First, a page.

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Article in English | WPRIM | ID: wpr-919333


Postoperative ileus (POI), a symptom that occurs after abdominal surgery, reduces gastrointestinal motility. Although its mechanism is unclear, POI symptoms are known to be caused by inflammation 6 to 72 h after surgery. As proton pump inhibitors exhibit protective effect against acute inflammation, the purpose of this study was to determine the effect of ilaprazole on a POI rat model. POI was induced in rats by abdominal surgery. Rats were divided into six groups: control: normal rat + 0.5% CMC-Na, vehicle: POI rat + 0.5% CMC-Na, mosapride: POI rat + mosapride 2 mg/kg, ilaprazole 1 mg/kg: POI rat + ilaprazole 1 mg/kg, ilaprazole 3 mg/kg: POI rat + ilaprazole 3 mg/kg, and ilaprazole 10 mg/kg: POI rat + ilaprazole 10 mg/kg. Gastrointestinal motility was confirmed by measuring gastric emptying (GE) and gastrointestinal transit (GIT). In the small intestine, inflammation was confirmed by measuring TNF-α and IL-1β; oxidative stress was confirmed by SOD, GSH, and MDA levels; and histological changes were observed by H&E staining. Based on the findings, GE and GIT were decreased in the vehicle group and improved in the ilaprazole 10 mg/kg group. In the ilaprazole 10 mg/kg group, TNF-α and IL-1β levels were decreased, SOD and GSH levels were increased, and MDA levels were decreased. Histological damage was also reduced in the ilaprazole-treated groups. These findings suggest that ilaprazole prevents the decrease in gastrointestinal motility, a major symptom of postoperative ileus, and reduces inflammation and oxidative stress.

Article in English | WPRIM | ID: wpr-761790


Hydrogen sulfide is well-known to exhibit anti-inflammatory and cytoprotective activities, and also has protective effects in the liver. This study aimed to examine the protective effect of hydrogen sulfide in rats with hepatic encephalopathy, which was induced by mild bile duct ligation. In this rat model, bile ducts were mildly ligated for 26 days. Rats were treated for the final 5 days with sodium hydrosulfide (NaHS). NaHS (25 µmol/kg), 0.5% sodium carboxymethyl cellulose, or silymarin (100 mg/kg) was administered intraperitoneally once per day for 5 consecutive days. Mild bile duct ligation caused hepatotoxicity and inflammation in rats. Intraperitoneal NaHS administration reduced levels of aspartate aminotransferase and alanine aminotransferase, which are indicators of liver disease, compared to levels in the control mild bile duct ligation group. Levels of ammonia, a major causative factor of hepatic encephalopathy, were also significantly decreased. Malondialdehyde, myeloperoxidase, catalase, and tumor necrosis factor-α levels were measured to confirm antioxidative and anti-inflammatory effects. N-Methyl-D-aspartic acid (NMDA) receptors with neurotoxic activity were assessed for subunit NMDA receptor subtype 2B. Based on these data, NaHS is suggested to exhibit hepatoprotective effects and guard against neurotoxicity through antioxidant and anti-inflammatory actions.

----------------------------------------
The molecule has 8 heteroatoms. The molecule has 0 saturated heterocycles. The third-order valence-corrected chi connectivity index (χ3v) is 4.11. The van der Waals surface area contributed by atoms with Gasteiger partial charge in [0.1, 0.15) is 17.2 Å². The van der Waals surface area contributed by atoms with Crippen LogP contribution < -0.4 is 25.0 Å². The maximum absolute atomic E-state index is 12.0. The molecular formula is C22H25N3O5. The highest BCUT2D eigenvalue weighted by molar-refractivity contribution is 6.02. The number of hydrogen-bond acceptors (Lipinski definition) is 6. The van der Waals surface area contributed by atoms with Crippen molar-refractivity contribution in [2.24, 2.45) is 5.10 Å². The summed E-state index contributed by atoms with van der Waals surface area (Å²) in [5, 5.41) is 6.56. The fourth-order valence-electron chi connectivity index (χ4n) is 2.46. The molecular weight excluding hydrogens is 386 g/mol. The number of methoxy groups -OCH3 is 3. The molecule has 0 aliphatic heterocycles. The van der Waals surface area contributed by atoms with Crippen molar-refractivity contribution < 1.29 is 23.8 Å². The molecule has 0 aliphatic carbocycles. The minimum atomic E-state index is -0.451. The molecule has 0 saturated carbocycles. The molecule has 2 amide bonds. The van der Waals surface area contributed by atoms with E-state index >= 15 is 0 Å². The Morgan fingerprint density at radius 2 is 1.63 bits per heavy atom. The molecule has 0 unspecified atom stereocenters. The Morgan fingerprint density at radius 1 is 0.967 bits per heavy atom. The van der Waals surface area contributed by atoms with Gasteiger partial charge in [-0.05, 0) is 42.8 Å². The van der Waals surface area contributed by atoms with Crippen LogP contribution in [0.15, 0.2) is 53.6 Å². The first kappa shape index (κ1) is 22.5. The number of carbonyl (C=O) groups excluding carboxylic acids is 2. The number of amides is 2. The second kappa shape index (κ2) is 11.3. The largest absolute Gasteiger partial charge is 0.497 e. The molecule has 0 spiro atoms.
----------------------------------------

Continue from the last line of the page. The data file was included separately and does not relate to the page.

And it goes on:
Alanine Transaminase , Ammonia , Animals , Aspartate Aminotransferases , Bile Ducts , Carboxymethylcellulose Sodium , Catalase , Hepatic Encephalopathy , Hydrogen Sulfide , Inflammation , Ligation , Liver , Liver Diseases , Malondialdehyde , Models, Animal , N-Methylaspartate , Necrosis , Peroxidase , Rats , Silymarin , Sodium
Article in English | WPRIM | ID: wpr-719635


Most diabetic patients experience diabetic mellitus (DM) urinary bladder dysfunction. A number of studies evaluate bladder smooth muscle contraction in DM. In this study, we evaluated the change of bladder smooth muscle contraction between normal rats and DM rats. Furthermore, we used pharmacological inhibitors to determine the differences in the signaling pathways between normal and DM rats. Rats in the DM group received an intraperitoneal injection of 65 mg/kg streptozotocin and measured blood glucose level after 14 days to confirm DM. Bladder smooth muscle contraction was induced using acetylcholine (ACh, 10⁻⁴ M). The materials such as, atropine (a muscarinic receptor antagonist), U73122 (a phospholipase C inhibitor), DPCPX (an adenosine A1 receptor antagonist), udenafil (a PDE5 inhibitor), prazosin (an α₁-receptor antagonist), papaverine (a smooth muscle relaxant), verapamil (a calcium channel blocker), and chelerythrine (a protein kinase C inhibitor) were pre-treated in bladder smooth muscle. We found that the DM rats had lower bladder smooth muscle contractility than normal rats. When prazosin, udenafil, verapamil, and U73122 were pre-treated, there were significant differences between normal and DM rats. Taken together, it was concluded that the change of intracellular Ca²⁺ release mediated by PLC/IP3 and PDE5 activity were responsible for decreased bladder smooth muscle contractility in DM rats.

Acetylcholine , Animals , Atropine , Blood Glucose , Calcium Channels , Humans , Injections, Intraperitoneal , Muscle, Smooth , Papaverine , Prazosin , Protein Kinase C , Rats , Receptor, Adenosine A1 , Receptors, Muscarinic , Streptozocin , Type C Phospholipases , Urinary Bladder , Verapamil
Article in English | WPRIM | ID: wpr-119396


A Dieulafoy lesion is a relatively rare, but potentially life threatening cause of gastrointestinal bleeding, which accounts for only 1~2% of acute cases. The most common site is the stomach and most extragastric lesions are frequently found in the duodenum followed by the esophagus, the colon, and rectum. However, jejunum and ileum are extremely rare. I report on a case of a 38-year-old female who underwent laparoscopic resection of a bleeding Dieulafoy's lesion in the jejunum following intraoperative endoscopy.

Adult , Colon , Duodenum , Endoscopy , Esophagus , Female , Hemorrhage , Humans , Ileum , Jejunum , Rectum , Stomach